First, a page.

Featured Snippets is a space that is constantly changing and can have a big impact on organic traffic for sites when they do. Being located at the top of organic search results (for the vast majority, sometimes lower), it’s a space that many are interested in.
Last year around this time, we interviewed Izzi Smith about how to win Featured Snippets.
Since there’s so much going on in the Featured Snippets space, so we thought a refresher would do us all good.
That’s why we invited Brodie Clark for an SEO in Focus interview and asked him about the state of Featured Snippets in 2020.
Hey! I’m an SEO Consultant based in Melbourne, Australia. I started out in the SEO industry at a young age and was hooked from the beginning. Working across several agency roles since 2013, I made the move to full-time consulting at the beginning of 2019. The past year has been pretty crazy, I won Young Search Professional of the Year at the Australian Search Awards and am writing regularly for Search Engine Land, Search Engine Journal and Moz.
The best thing for me about being a solo consultant is that I can be picky about the work I take on and what my day-to-day schedule looks like. It’s been a dream job for me so far and something that I don’t plan on stopping any time soon. I’ve got an office in a coworking space that I work out of mostly that has some awesome nature vibes in one of Melbourne’s coolest suburbs.
Definitely can’t complain:
Really missing my office space. This tree next to my desk was incredible for my mental health. A reminder to take care of yourself and those around you. pic.twitter.com/x1vXRdPB5m— Brodie Clark (@brodieseo) April 25, 2020
I don’t do many speaking engagements but it was something I’m planning to get into more in the next year or so. I really enjoy meeting the SEO community in-person, but that could still be a while considering the current circumstances. I’ve been an organiser of SEOBeers in Melbourne for the past year or so which has been great for that. Hopefully we can get those happening again soon.
Featured Snippets is a space that is constantly changing and can have a big impact on organic traffic for sites when they do. Being located at the top of organic search results (for the vast majority, sometimes lower), it’s a space that many are interested in. I only write about the stuff which excites me most with SEO, and Featured Snippets have definitely been one that have been consistent over the years.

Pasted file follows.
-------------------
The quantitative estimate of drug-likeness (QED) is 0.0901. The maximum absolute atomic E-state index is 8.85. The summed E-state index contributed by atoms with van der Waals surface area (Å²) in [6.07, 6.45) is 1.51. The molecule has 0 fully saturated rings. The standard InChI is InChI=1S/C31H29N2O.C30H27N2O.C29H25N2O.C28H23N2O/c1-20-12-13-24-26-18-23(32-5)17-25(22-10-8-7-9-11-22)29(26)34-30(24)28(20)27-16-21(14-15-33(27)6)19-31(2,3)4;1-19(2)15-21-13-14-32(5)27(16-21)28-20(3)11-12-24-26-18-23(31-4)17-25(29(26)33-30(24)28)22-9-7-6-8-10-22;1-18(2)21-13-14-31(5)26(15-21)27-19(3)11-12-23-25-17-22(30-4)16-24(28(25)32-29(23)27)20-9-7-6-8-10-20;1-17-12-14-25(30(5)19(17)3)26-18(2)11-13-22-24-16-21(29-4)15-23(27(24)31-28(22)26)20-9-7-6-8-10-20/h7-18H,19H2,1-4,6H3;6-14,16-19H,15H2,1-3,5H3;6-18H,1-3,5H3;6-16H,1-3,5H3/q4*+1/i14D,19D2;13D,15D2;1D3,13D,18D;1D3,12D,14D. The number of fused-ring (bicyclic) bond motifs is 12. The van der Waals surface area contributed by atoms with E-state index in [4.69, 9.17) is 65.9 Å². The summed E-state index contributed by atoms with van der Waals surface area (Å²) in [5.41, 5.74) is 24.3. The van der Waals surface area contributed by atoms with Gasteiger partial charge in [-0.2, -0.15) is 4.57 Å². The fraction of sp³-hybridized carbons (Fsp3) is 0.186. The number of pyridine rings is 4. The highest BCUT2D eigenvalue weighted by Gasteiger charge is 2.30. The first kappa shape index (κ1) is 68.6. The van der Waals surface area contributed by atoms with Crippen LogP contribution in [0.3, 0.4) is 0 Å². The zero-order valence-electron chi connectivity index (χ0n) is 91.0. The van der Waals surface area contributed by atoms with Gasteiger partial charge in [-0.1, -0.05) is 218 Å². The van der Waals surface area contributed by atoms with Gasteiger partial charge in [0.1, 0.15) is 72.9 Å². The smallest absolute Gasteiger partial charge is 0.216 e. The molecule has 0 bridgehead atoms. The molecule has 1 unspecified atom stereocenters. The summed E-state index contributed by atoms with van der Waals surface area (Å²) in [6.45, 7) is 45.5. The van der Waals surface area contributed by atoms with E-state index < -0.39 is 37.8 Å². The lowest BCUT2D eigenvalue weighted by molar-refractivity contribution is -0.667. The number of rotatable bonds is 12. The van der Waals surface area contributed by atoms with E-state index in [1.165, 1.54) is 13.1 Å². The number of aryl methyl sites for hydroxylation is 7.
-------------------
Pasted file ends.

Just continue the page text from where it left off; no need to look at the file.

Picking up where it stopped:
Love this question. If you follow me on twitter, my mind is constantly being blown by discoveries made in the wild. And that’s genuine excitement, I’ll openly admit that I’m probably the biggest geek in the SEO world. When Featured Snippets stopped having the second URL repeat in search results in January of 2020, that was pretty huge. I was one of the first to post about this and there was an insane amount of nuance that came with this update. Another one involved when
targetText started being tested on desktop with Chrome. This is something that Glenn Gabe and I have been posting about often on Twitter, but it still hasn’t been rolled out completely (although I’ve consistently seen the AMP version since around September of 2019.
Featured Snippets currently sit at around 10% of all search result queries. That’s a reasonable amount, but that number does vary wildly based on industry and query intent. Dependent on the client I work with, that might make a decent amount of time spent on a campaign. For others, not so much. Best to figure out how much opportunity is out there for a site and make that call. For some sites, ranking for Featured Snippets might actually be impossible. I wrote this case study for Moz detailing these, but algorithmic intervention can play a factor.
I think there’s a lot of opportunity for some sites in Featured Snippets. For those sites, time is well spent ensuring they’re occupying the Featured Snippet. The Featured Snippet is meant to be the “best result”, so the tasks performed to reach that position (if obtainable) are going to benefit that piece of content either way. As long as you’re making long-term changes to improve the content as a whole and not engaging in short-term manipulation, you’ll be good.